Never heard of Beja? You’ll find it in Portugal.
A city and a municipality in the Alentejo region and is largely untouristed, with a walled centre and some beguiling sights, all of which are in easy walking distance to one another.
We chose to spend some time in Beja because it was roughly half way between Lisbon and our next stop Algarve, Portugal. It is surrounded by a sea of wheat fields, which goes a long way to explain the tourist area in which it falls — Planicie Dourada (Golden Plain).
Beja is a monument to Portuguese history and is packed full of locations with so much antiquity and interest. A large number of the sites have been identified by UNESCO for restoration and some have already rescued themselves, either with the assistance of local council or the Catholic Church.
While escaping from a sudden shower of rain we happened to ‘fall’ into one, made all the more surprising because it wasn’t mentioned on the walking map we had as a ‘monument’. It was free and uncrowded. Originally a hospital the little chapel was breathtaking with gold leaf over carved wood.
As we were leaving an old lady asked us if we would like to see the museum featuring medicine and medical equipment, which was tucked away behind locked doors. There were so many little gems hidden away here.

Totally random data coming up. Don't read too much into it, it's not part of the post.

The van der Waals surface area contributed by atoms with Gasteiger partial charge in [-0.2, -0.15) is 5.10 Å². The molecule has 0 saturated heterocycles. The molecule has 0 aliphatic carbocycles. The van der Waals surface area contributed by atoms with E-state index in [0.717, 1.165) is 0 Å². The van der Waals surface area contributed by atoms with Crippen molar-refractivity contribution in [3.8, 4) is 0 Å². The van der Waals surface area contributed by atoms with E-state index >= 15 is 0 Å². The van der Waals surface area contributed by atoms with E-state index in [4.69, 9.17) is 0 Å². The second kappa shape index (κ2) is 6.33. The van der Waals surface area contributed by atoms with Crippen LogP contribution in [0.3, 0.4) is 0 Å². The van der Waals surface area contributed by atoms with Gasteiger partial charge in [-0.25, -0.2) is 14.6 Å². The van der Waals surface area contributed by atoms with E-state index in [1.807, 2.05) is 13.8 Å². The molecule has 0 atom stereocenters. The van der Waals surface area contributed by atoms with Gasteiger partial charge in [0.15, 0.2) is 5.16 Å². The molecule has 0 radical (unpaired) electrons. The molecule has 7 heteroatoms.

We stayed at the Hotel Bejense and the rooms, though a bit on the small side, are decorated with care and include free Wi-Fi, air-conditioning and a private bathroom.
It’s a family-run operation and each room is slightly different in design — some have murals while others have elaborately painted bedheads. The stairwell is lined with family photographs, which is like stepping back in time.
Museu Visigótico which can be found just beyond the castle. It’s an unusual Visigothic museum and parts of it date back to the 6th century making it one of Portugal’s oldest standing buildings. You will find the original columns still inside and they are said to display intriguing and beautiful carvings.
Núcleo Museológico da Rua do Sembrano is a modern museum where the exhibition is underfoot and displayed through a glass floor. When you look through the glass floor you will cast your eye on 2,200-year-old remains, over which were laid subsequent Roman walls.
Praça da República is the renovated town square with a stone pillory. It’s the historic heart of the city. Dominating the town square is the 16th century Igreja de Misericórdia, which is an immense church, formerly a meat market.
Convento de Nossa Senhora da Conceição, a 14th century Franciscan convent that is said to be the location of romance between a nun and a soldier that inspired the Letters of a Portuguese Nun. The interior is quite lavish, with gilded woodwork dating back to the 17th and 18th centuries, as well as a chapel inlaid with intricate marble.